Attached to this document is a Microsoft Excel spreadsheet called TimestampCalculationTest.xlsx. There is a procedure outlined to use this spreadsheet to validate the duration difference produced in the CA Datacom SQL query. There are several steps involved in using this:
- After running the DBSQLPR query to produce a report of the two timestamp fields and the two Elapsed Time fields (if desired), save the output to a file and remove everything except the data records. Alternatively, you might want to enter or cut/paste your entries into this or another spreadsheet. If manually entering into this sheet, adjust the format of the cells if needed and copy the formula from columns H through M to your rows to see the results, otherwise, continue with step 2.
- Transfer the file to the PC as a .txt file, and then open the file using Microsoft Excel. You may need to specify the date fields in their proper format (YMD, for example) and you may need to drop unneeded fields. When complete, your file should be open in Excel with 6 columns like these below.
- Once your data is formatted like this example, you can copy the cells H7:M7 to the same columns on your opened spreadsheet. Paste these copied cells to cover the whole range of rows.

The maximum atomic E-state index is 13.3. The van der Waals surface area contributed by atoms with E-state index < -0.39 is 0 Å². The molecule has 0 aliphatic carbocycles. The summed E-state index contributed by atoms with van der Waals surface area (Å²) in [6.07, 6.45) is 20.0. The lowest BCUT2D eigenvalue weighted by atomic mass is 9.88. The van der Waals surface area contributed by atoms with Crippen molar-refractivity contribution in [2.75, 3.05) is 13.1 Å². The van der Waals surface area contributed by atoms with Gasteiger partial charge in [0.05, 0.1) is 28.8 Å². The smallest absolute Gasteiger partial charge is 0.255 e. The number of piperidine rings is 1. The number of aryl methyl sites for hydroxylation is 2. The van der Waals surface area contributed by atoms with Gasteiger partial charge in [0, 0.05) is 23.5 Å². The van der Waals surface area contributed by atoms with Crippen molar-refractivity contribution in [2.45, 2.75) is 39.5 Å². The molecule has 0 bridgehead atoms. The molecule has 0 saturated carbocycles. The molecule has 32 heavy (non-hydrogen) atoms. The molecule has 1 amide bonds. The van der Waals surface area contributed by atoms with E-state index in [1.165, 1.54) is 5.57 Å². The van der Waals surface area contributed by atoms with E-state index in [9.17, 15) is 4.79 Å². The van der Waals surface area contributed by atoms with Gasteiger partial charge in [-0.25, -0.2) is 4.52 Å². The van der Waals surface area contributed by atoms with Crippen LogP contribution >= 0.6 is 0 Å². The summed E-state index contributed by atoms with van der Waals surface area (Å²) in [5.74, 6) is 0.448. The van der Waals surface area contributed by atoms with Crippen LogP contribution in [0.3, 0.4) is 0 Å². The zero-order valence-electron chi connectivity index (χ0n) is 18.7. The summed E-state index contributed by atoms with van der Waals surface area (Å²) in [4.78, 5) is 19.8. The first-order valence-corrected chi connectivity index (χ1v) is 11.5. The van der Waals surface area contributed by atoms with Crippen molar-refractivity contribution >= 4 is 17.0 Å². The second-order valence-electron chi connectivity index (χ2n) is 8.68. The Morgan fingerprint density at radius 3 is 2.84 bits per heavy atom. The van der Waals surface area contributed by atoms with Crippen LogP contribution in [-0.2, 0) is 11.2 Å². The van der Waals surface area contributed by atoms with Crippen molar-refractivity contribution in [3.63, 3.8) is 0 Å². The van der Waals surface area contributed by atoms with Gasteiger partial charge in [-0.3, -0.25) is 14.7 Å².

- Copy cells J6:K6 to the top row of your spreadsheet, in the columns where the SQL Match Excel? results are found. These cells will count the number of times the SQL calculation did not match the Microsoft Excel calculation, so you can review them further. To find the mismatched cell(s), find "False" in the values for that column.
This spreadsheet uses formulas to calculate the duration between two dates in the format of number of days, hours, minutes and seconds and also years, months, days, hours, minutes and seconds. These formulas are based on the calculation algorithm concepts found in CA Datacom SQL, and take advantage of Microsoft Excel functions where possible. Two of the functions used - EOMONTH and EDATE - are part of the Analysis ToolPak add-in, which must be installed and loaded into Microsoft Excel 2003 and 2007, and are part of the base package for 2010 and above.